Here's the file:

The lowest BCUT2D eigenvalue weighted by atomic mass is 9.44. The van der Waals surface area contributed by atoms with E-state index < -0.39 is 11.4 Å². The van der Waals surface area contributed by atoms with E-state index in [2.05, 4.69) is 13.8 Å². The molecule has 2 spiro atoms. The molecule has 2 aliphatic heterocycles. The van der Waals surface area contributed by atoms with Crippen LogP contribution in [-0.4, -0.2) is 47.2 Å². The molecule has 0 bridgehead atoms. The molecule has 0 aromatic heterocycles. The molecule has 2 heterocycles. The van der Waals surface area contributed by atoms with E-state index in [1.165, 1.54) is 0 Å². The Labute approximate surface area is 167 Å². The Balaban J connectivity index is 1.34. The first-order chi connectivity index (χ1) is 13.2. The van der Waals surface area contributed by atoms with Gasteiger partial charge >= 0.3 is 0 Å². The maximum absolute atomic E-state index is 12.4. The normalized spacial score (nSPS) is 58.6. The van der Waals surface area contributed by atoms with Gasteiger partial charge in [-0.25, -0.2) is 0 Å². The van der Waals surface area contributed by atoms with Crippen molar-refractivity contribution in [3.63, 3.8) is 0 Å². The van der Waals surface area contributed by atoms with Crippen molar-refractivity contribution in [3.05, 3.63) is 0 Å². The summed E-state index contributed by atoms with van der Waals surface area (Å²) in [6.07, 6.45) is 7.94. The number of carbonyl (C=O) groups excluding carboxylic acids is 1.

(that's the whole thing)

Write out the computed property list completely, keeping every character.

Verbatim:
The lowest BCUT2D eigenvalue weighted by atomic mass is 9.44. The van der Waals surface area contributed by atoms with E-state index < -0.39 is 11.4 Å². The van der Waals surface area contributed by atoms with E-state index in [2.05, 4.69) is 13.8 Å². The molecule has 2 spiro atoms. The molecule has 2 aliphatic heterocycles. The van der Waals surface area contributed by atoms with Crippen LogP contribution in [-0.4, -0.2) is 47.2 Å². The molecule has 0 bridgehead atoms. The molecule has 0 aromatic heterocycles. The molecule has 2 heterocycles. The van der Waals surface area contributed by atoms with E-state index in [1.165, 1.54) is 0 Å². The Labute approximate surface area is 167 Å². The Balaban J connectivity index is 1.34. The first-order chi connectivity index (χ1) is 13.2. The van der Waals surface area contributed by atoms with Gasteiger partial charge >= 0.3 is 0 Å². The maximum absolute atomic E-state index is 12.4. The normalized spacial score (nSPS) is 58.6. The van der Waals surface area contributed by atoms with Gasteiger partial charge in [-0.25, -0.2) is 0 Å². The van der Waals surface area contributed by atoms with Crippen molar-refractivity contribution in [3.63, 3.8) is 0 Å². The van der Waals surface area contributed by atoms with Crippen molar-refractivity contribution in [3.05, 3.63) is 0 Å². The summed E-state index contributed by atoms with van der Waals surface area (Å²) in [6.07, 6.45) is 7.94. The number of carbonyl (C=O) groups excluding carboxylic acids is 1.